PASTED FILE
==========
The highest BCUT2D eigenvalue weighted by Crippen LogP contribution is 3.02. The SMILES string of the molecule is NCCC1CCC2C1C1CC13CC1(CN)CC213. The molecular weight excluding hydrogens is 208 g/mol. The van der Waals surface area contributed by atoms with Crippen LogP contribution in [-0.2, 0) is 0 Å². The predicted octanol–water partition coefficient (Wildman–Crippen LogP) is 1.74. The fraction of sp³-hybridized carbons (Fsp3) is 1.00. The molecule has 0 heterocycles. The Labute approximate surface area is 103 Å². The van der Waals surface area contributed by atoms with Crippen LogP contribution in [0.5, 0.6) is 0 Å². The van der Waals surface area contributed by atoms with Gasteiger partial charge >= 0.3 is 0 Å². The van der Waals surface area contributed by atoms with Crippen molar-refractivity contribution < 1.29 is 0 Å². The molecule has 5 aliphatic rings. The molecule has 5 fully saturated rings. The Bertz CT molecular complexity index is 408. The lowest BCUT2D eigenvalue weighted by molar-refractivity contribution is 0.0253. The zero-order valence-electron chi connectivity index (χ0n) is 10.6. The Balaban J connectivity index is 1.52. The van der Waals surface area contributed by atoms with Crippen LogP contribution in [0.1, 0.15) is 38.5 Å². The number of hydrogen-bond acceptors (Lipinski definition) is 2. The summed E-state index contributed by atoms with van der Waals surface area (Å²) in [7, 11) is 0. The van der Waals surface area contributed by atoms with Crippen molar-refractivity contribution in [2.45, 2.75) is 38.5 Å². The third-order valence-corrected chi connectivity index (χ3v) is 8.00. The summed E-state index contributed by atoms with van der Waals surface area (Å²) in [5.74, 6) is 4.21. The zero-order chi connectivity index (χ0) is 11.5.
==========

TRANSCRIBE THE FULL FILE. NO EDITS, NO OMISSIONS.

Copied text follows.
The highest BCUT2D eigenvalue weighted by Crippen LogP contribution is 3.02. The SMILES string of the molecule is NCCC1CCC2C1C1CC13CC1(CN)CC213. The molecular weight excluding hydrogens is 208 g/mol. The van der Waals surface area contributed by atoms with Crippen LogP contribution in [-0.2, 0) is 0 Å². The predicted octanol–water partition coefficient (Wildman–Crippen LogP) is 1.74. The fraction of sp³-hybridized carbons (Fsp3) is 1.00. The molecule has 0 heterocycles. The Labute approximate surface area is 103 Å². The van der Waals surface area contributed by atoms with Crippen LogP contribution in [0.5, 0.6) is 0 Å². The van der Waals surface area contributed by atoms with Gasteiger partial charge >= 0.3 is 0 Å². The van der Waals surface area contributed by atoms with Crippen molar-refractivity contribution < 1.29 is 0 Å². The molecule has 5 aliphatic rings. The molecule has 5 fully saturated rings. The Bertz CT molecular complexity index is 408. The lowest BCUT2D eigenvalue weighted by molar-refractivity contribution is 0.0253. The zero-order valence-electron chi connectivity index (χ0n) is 10.6. The Balaban J connectivity index is 1.52. The van der Waals surface area contributed by atoms with Crippen LogP contribution in [0.1, 0.15) is 38.5 Å². The number of hydrogen-bond acceptors (Lipinski definition) is 2. The summed E-state index contributed by atoms with van der Waals surface area (Å²) in [7, 11) is 0. The van der Waals surface area contributed by atoms with Crippen molar-refractivity contribution in [2.45, 2.75) is 38.5 Å². The third-order valence-corrected chi connectivity index (χ3v) is 8.00. The summed E-state index contributed by atoms with van der Waals surface area (Å²) in [5.74, 6) is 4.21. The zero-order chi connectivity index (χ0) is 11.5.